Anyone in the vicinity of the Prague Market on Sunday May 10 at 7pm could have been forgiven for thinking the cacophony of car horns filling the air was a surreal part of a universally surreal ‘VE Day 75’ weekend under lockdown. In fact, a car park in the Holešovice district – a stone’s throw from the Vltava – was providing the location for a unique concert by violinist Pavel Šporcl.
For the drive-in event – possibly the first of its kind for classical music – the audience stayed in their cars to watch the performance, which included two movements from Bach’s Partita No 3, some Paganini Caprices and a selection of Šporcl’s own compositions including Where is my home, a series of solo variations for solo violin on the Czech national anthem. Audience members tuned in via their car radios to a special frequency or simply wound down their windows to enjoy the music. As the sun set and the concert came to an end, some drivers hooted in appreciation while others stepped out of their cars to applaud.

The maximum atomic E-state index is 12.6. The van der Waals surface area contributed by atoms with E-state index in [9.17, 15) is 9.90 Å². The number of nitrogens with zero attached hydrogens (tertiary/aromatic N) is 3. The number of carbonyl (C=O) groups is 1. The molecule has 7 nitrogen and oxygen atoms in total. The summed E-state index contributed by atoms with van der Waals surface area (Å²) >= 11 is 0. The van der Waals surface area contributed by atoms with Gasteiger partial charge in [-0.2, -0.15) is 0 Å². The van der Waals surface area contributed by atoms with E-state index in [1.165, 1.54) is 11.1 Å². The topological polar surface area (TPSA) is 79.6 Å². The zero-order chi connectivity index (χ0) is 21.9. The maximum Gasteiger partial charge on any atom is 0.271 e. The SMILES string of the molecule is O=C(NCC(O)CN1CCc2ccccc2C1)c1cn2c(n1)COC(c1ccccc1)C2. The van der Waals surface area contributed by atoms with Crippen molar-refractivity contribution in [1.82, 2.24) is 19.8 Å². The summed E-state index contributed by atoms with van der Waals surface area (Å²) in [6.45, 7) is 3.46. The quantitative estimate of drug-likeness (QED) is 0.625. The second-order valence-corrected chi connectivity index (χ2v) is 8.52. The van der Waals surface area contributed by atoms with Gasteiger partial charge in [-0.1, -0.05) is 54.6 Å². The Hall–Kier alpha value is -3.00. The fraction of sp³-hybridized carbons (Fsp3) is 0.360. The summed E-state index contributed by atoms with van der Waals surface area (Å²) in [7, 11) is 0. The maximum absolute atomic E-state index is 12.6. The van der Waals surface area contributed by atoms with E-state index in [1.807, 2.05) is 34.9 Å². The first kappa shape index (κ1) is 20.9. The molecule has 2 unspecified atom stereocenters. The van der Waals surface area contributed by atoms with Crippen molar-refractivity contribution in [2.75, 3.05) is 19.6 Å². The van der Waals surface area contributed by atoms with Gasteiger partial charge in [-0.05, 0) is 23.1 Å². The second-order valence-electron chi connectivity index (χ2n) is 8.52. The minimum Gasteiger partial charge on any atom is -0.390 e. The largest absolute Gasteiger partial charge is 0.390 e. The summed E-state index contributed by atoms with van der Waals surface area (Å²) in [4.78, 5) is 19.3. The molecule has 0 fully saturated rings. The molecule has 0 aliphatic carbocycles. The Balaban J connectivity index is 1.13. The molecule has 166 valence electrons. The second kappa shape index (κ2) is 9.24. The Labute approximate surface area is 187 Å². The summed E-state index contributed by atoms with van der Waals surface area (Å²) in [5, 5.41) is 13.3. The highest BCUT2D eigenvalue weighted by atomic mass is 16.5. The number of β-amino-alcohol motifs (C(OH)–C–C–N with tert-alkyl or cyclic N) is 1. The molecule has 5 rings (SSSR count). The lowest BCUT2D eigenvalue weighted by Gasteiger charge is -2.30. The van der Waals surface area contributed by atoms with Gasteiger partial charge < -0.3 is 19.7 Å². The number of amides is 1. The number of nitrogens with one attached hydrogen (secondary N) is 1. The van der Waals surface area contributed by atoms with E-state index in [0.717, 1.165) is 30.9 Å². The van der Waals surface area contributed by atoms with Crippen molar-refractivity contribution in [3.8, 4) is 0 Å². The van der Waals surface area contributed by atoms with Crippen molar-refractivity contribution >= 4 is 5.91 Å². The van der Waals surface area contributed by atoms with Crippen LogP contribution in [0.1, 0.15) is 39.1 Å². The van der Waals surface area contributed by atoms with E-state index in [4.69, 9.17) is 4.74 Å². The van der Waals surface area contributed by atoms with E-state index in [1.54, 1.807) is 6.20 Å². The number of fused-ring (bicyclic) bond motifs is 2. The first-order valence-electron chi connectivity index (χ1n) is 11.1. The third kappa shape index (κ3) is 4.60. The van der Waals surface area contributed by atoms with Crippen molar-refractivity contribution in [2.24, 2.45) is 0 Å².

Šporcl, who counts Itzhak Perlman among his teachers, is a huge star in his home country, having sold more than 230,000 CDs (on Supraphon and, more recently, Universal) and appearing regularly on TV. Of his recording of Dvořák and Suk violin sonatas, Gramophone wrote: ‘Šporcl has established himself on disc as the most charismatic of young Czech violinists, spontaneously imaginative and individual in everything he does’ (3/07). Always thinking outside the box, Šporcl already has plans for more outdoor concerts, starting with three on Jureček Lake, located just outside Prague, on June 5, 6 and 7 (weather permitting). These performances will involve the violinist playing from a boat, surrounded by audience members also in boats – although some will be allowed to stay on dry land. His recent ‘Torch-Bearer Award’, presented to him outside the United Nations building in New York for his work in bringing society together through music, couldn’t be more apt.